The September 7 holiday remained at the center of the discussion even after the demonstrations, with journalists questioning the use of public funds to finance the acts and mentioning the need for the Electoral Court to investigate the case. A similar demand was mentioned in comments about Bolsonaro’s statements in the acts in Brasília and in Rio de Janeiro, claiming that the president had committed electoral crimes and that the Superior Electoral Court should investigate him. There were increasing alerts related to some figures in the political scene who incited doubt and mistrust regarding the electronic voting machines, such as Pastor Silas Malafaia. There was an understanding that these people should be on the ‘radar’ of electoral authorities.

Figure 7 – Major topics in the debate about voting machine fraud on Twitter
Period: September 2 to 8, 2022

Source: Twitter | Elaborated by: FGV ECMI

. Source: Twitter | Elaborated by: FGV ECMI

Criticism of the Supreme Electoral Court drove the debate about public institutions, such as the suspension of Michelle Bolsonaro’s electoral advertisement. On the other hand, the opposition alerted about statements made by Silas Malafaia, indicating that the pastor constantly preaches against the electronic voting machines, inciting doubt about their trustworthiness. The narrative claiming that Brazil was going through a ‘judicial dictatorship’ continued to be at the center of the discussion on interventionism, with the pro-government group denying that Bolsonaro had used the September 7 parade for electoral purposes. There was a secondary discussion based on the idea that the event had isolated the president even more, claiming that he could speak only with his own bubble. In turn, the anticommunism debate was marked by conspiracy theories and more intense comments that did not admit the possibility of Bolsonaro losing the election.

Figure 8 – Evolution of mentions to institutions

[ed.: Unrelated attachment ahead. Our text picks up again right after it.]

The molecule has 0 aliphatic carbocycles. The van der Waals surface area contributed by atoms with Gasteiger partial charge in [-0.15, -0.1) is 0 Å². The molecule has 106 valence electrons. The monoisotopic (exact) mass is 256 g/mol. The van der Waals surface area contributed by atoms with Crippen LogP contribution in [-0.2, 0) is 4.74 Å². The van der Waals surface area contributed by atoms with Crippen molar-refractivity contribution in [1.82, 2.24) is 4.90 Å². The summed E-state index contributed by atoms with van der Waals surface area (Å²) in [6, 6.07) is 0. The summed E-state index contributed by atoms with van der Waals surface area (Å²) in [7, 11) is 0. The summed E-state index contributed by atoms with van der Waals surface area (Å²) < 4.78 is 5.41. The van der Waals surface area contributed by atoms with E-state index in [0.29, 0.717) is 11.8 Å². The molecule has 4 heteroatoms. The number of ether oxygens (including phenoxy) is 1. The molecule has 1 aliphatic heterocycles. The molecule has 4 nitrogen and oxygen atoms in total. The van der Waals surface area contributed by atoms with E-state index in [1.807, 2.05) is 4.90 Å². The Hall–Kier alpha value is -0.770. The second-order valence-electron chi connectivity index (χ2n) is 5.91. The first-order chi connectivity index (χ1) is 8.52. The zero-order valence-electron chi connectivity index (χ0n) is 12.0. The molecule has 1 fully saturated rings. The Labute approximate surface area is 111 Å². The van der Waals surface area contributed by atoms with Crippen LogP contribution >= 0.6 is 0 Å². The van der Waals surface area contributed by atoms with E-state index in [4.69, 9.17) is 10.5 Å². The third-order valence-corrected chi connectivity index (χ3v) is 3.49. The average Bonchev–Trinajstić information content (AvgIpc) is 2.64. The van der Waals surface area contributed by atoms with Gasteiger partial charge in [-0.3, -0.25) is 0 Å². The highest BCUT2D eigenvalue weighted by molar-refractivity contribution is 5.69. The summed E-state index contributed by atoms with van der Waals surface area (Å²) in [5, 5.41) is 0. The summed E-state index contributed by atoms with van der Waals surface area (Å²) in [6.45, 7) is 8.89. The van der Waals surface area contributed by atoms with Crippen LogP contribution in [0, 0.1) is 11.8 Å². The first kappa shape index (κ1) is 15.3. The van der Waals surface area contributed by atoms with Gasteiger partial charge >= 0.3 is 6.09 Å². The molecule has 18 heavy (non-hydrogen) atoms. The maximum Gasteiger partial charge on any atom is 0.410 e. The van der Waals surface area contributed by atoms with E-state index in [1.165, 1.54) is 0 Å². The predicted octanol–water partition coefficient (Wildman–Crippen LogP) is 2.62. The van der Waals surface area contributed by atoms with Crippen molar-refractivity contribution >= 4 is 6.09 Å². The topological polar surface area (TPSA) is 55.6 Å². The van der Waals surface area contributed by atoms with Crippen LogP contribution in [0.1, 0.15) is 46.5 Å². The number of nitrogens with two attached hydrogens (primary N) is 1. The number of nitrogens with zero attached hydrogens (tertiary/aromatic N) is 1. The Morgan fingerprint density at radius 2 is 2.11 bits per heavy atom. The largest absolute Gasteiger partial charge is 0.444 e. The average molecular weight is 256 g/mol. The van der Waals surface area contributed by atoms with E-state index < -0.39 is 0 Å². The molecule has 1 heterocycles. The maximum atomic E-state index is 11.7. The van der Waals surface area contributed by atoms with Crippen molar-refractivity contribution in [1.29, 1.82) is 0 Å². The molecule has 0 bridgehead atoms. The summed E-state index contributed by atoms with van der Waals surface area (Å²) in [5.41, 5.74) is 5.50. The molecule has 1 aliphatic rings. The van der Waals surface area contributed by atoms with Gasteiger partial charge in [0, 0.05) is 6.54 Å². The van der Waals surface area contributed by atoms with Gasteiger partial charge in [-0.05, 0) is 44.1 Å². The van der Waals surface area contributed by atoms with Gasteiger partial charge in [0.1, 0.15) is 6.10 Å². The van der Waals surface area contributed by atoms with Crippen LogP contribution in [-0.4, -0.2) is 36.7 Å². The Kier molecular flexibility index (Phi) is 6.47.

Period: September 7 to September 8, 2022

Source: Twitter | Elaborated by: FGV ECMI

. Source: Twitter | Elaborated by: FGV ECMI

Following the trend found in previous analyses, Bolsonaro’s supporters dominated the debate about the Superior Electoral Court, claiming that the court could be used in an attempt to contest his potential re-election. The narrative in circulation indicated that this would be the only way for Bolsonaro not to win the elections, given his alleged strength with the people, which was supposedly shown in the September 7 demonstrations. There were also indications that Alexandre de Moraes could attempt ‘a trick in the voting machines’ to harm the candidate. In turn, the debate about the Supreme Court was more disputed between the two antagonistic political fields. Even though Bolsonaro’s supporters mobilized the same criticism targeting the Electoral Court against the Supreme Court, the debate was also marked by criticism against Bolsonaro and indications that the then-president had used the historical date for electoral purposes. The absence of the presidents of the Chamber of Deputies, the Senate, and the Supreme Court in the September 7 demonstrations also had negative repercussions for Bolsonaro. In turn, in the debate about the Regional Electoral Courts, the contestation of the candidacy of former federal deputy Daniel Silveira for the Senate remained an important topic, with a predominance of celebration and praise of the Rio de Janeiro Electoral Court, with secondary criticism of alleged illegalities.